Ben Franklin on SOTU: Here comes the orator! With his flood of words, and his drop of reason

The Patriot PostBrief · Monday, February 1, 2010

The Foundation "Here comes the orator! With his flood of words, and his drop of reason." --Benjamin Franklin

Opinion in Brief

SOTU:"The Constitution requires that the president 'from time to time give to the Congress Information of the State of the Union.' But it doesn't mandate the modern pageant of pomp, circumstance, and phony promises we suffer through every year. In fact, for most of the Republic's first century, the SOTU was a modest, informational affair. Presidents sent the written address to Congress, to be read aloud by a clerk. That was thanks to President Jefferson, who thought delivering the speech before Congress assembled smacked too much of a king's 'Speech from the Throne.' When the power-hungry Woodrow Wilson overturned the Jeffersonian tradition in 1913, one senator cursed the revival of 'the old Federalistic custom of speeches from the throne,' calling it a 'cheap and tawdry imitation of English royalty.' The speech only got worse from there, especially after the advent of television and LBJ's decision to move the address to prime time. That sealed the SOTU's transformation into the modern ritual, in which the president stands at the front of the House chamber making exorbitant promises that would shame a carny barker, while congresscritters stand and clap like members of the Supreme Soviet cheering a Brezhnev speech." --columnist Gene Healy, vice president at the Cato Institute


"The central fact of the [State of the Union] speech was the contradiction at its heart. It repeatedly asserted that Washington is the answer to everything. At the same time it painted a picture of Washington as a sick and broken place. It was a speech that argued against itself: You need us to heal you. Don't trust us, we think of no one but ourselves. The people are good but need guidance -- from Washington. The middle class is anxious, and its fears can be soothed -- by Washington. Washington can 'make sure consumers ... have the information they need to make financial decisions.' Washington must 'make investments,' 'create' jobs, increase 'production' and 'efficiency.' At the same time Washington is a place 'where every day is Election Day,' where all is a 'perpetual campaign' and the great sport is to 'embarrass your opponents' and lob 'schoolyard taunts.' Why would anyone have faith in that thing to help anyone do anything?" --columnist Peggy Noonan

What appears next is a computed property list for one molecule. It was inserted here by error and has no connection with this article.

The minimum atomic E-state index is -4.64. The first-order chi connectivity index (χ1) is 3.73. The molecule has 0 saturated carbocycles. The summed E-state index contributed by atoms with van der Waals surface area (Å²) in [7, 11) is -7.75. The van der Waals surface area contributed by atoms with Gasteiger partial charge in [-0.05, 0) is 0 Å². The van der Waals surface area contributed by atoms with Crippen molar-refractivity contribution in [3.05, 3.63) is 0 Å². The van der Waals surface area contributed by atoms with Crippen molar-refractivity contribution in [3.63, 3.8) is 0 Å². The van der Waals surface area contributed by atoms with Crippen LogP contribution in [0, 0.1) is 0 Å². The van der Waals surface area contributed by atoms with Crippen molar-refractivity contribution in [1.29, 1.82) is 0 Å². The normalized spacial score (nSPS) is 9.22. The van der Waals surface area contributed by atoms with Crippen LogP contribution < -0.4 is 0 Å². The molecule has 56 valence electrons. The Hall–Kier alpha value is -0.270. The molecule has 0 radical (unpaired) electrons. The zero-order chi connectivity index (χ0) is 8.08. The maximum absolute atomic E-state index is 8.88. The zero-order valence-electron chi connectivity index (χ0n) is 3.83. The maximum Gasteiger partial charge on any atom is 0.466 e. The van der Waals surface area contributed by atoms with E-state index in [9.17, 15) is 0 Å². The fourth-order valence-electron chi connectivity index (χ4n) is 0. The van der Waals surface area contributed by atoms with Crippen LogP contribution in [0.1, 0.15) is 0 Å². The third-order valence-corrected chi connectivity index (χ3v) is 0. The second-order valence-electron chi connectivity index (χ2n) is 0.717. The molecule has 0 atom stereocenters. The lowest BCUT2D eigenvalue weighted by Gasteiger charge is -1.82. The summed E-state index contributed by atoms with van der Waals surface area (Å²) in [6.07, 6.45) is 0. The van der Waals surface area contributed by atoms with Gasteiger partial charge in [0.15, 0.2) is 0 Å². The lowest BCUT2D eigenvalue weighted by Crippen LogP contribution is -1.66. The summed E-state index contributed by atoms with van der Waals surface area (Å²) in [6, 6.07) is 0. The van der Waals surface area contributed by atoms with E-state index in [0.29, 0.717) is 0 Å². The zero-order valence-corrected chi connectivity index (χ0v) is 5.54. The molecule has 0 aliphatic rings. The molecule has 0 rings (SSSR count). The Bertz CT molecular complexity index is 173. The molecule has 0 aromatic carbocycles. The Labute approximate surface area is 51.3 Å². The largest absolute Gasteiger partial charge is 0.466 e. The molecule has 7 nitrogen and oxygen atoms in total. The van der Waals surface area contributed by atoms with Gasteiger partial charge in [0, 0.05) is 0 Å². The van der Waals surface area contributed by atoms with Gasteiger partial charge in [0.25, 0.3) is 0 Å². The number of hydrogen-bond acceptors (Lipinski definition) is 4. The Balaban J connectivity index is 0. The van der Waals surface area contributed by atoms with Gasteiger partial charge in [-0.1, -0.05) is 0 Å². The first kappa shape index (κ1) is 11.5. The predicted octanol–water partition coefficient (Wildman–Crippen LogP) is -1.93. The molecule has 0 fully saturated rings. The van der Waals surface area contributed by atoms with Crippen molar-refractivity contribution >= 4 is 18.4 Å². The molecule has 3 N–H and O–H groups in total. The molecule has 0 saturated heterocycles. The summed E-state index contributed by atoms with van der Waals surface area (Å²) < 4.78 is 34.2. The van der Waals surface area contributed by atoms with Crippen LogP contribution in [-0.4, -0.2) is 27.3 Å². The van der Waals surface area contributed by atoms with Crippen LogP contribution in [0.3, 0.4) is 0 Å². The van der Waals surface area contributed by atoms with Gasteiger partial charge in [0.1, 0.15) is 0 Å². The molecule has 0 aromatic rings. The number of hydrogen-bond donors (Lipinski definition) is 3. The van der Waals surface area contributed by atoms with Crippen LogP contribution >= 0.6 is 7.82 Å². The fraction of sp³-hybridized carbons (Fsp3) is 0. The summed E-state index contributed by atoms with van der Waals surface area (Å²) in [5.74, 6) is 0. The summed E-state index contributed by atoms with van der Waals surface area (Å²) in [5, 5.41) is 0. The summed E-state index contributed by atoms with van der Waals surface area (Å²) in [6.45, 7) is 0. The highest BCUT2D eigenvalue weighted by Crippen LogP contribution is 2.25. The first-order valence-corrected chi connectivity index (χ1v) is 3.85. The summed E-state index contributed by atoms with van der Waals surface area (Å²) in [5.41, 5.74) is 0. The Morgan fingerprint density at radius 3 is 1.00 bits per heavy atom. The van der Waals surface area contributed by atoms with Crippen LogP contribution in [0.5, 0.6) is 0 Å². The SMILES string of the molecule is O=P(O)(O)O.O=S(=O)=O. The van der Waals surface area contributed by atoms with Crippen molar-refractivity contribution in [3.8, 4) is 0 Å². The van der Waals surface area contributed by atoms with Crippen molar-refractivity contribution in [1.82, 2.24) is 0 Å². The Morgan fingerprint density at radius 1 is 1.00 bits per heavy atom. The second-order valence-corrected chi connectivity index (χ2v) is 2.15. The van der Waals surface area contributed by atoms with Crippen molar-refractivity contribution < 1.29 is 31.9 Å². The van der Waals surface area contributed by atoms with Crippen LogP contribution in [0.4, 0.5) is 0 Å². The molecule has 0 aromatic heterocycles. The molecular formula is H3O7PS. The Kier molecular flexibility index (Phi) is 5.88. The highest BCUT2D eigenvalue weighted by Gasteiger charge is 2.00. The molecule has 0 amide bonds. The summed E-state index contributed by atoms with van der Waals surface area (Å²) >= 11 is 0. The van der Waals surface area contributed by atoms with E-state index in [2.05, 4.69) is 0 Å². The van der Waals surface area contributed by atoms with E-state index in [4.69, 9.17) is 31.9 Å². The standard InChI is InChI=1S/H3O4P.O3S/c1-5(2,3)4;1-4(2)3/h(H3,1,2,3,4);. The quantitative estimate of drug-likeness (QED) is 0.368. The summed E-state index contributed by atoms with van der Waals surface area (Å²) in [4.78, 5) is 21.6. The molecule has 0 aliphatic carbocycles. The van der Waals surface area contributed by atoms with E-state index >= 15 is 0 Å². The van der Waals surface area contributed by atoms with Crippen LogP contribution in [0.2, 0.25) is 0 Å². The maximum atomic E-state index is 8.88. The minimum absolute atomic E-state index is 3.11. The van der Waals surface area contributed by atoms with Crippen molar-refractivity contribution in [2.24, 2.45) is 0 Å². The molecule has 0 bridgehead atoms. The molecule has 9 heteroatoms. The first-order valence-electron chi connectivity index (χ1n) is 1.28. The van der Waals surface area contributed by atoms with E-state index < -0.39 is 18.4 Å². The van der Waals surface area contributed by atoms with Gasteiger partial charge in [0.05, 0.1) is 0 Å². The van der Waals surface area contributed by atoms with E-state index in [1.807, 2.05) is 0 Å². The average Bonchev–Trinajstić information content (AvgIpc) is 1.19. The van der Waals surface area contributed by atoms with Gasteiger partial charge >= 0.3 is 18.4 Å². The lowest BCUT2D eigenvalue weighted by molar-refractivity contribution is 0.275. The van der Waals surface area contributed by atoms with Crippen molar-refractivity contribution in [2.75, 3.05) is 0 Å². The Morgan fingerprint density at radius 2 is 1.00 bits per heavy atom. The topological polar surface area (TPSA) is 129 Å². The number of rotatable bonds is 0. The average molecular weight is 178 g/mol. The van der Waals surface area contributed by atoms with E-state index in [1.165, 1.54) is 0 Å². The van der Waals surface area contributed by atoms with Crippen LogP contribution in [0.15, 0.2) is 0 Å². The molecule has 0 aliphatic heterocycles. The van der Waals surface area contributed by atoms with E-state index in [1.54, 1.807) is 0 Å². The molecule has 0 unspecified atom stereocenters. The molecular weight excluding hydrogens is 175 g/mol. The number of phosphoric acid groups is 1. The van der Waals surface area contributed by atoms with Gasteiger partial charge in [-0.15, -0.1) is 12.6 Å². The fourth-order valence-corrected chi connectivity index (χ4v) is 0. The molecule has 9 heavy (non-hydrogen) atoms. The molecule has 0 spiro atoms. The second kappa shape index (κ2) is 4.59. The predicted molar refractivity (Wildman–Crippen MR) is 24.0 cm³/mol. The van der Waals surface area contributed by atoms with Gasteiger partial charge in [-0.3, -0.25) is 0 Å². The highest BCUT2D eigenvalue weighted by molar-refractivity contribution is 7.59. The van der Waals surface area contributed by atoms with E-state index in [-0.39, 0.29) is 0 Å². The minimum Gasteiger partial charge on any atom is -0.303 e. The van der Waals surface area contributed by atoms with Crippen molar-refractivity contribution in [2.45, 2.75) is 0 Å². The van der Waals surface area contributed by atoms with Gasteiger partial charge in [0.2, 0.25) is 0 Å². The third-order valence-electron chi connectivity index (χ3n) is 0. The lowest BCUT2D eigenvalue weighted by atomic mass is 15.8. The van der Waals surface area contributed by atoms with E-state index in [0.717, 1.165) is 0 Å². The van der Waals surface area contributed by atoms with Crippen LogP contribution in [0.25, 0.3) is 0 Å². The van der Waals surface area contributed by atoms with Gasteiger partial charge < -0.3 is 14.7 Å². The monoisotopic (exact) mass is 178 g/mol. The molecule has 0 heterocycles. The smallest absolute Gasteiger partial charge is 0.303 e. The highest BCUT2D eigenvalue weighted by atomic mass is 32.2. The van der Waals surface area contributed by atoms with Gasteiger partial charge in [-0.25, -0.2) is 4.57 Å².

Political Futures

"If President Obama took any lesson from his party's recent drubbing in Massachusetts, and its decline in the polls, it seems to be that he should keep doing what he's been doing, only with a little more humility, and a touch more bipartisanship. That's our reading of [Wednesday] night's lengthy State of the Union address, which mostly repackaged the President's first-year agenda in more modest political wrapping. ... On health care, Mr. Obama offered a Willy Loman-esque soliloquy on his year-long effort, as if his bill's underlying virtues and his own hard work haven't been truly appreciated by the American public. He showed no particular willingness to compromise, save for a claim that he was open to other ideas. ... Mr. Obama's economic pitch also differed little from last year, when the jobless rate was 7.2%. He offered a spirited defense of the stimulus, though the jobless rate is now 10%, and he promised more of the same this year, especially on 'green jobs.' ... [H]e couldn't resist more banker baiting, and he promised that he's determined to see tax rates rise for millions of Americans next year when the Bush rates are set to expire. He also pushed more exports while saying he'll raise taxes on some of our biggest exporters, otherwise known as multinationals that 'ship our jobs overseas.' Mr. Obama believes he can conjure jobs and a durable expansion from the private sector while waging political war on its animal spirits. It can't be done. This reflects a larger problem, which is his belief that economic growth springs mainly from the genius of government." --The Wall Street Journal